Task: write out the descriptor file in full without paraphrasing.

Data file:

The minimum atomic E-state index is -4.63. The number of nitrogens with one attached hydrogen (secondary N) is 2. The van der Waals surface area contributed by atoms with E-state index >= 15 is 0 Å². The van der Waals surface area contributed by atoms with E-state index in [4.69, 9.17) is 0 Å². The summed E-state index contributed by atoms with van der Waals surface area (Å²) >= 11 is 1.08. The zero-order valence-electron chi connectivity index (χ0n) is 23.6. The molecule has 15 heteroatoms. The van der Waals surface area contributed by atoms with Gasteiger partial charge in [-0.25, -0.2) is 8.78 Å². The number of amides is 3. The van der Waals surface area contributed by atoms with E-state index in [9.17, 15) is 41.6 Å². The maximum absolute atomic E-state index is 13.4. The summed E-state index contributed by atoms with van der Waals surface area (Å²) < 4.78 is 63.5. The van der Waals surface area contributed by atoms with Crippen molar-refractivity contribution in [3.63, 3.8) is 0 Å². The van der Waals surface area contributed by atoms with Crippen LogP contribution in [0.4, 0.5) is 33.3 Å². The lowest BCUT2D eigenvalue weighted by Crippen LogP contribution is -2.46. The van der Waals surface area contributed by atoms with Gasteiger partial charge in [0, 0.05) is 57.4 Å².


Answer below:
The minimum atomic E-state index is -4.63. The number of nitrogens with one attached hydrogen (secondary N) is 2. The van der Waals surface area contributed by atoms with E-state index >= 15 is 0 Å². The van der Waals surface area contributed by atoms with E-state index in [4.69, 9.17) is 0 Å². The summed E-state index contributed by atoms with van der Waals surface area (Å²) >= 11 is 1.08. The zero-order valence-electron chi connectivity index (χ0n) is 23.6. The molecule has 15 heteroatoms. The van der Waals surface area contributed by atoms with Gasteiger partial charge in [-0.25, -0.2) is 8.78 Å². The number of amides is 3. The van der Waals surface area contributed by atoms with E-state index in [9.17, 15) is 41.6 Å². The maximum absolute atomic E-state index is 13.4. The summed E-state index contributed by atoms with van der Waals surface area (Å²) < 4.78 is 63.5. The van der Waals surface area contributed by atoms with Crippen molar-refractivity contribution in [3.63, 3.8) is 0 Å². The van der Waals surface area contributed by atoms with Crippen LogP contribution in [0.4, 0.5) is 33.3 Å². The lowest BCUT2D eigenvalue weighted by Crippen LogP contribution is -2.46. The van der Waals surface area contributed by atoms with Gasteiger partial charge in [0, 0.05) is 57.4 Å².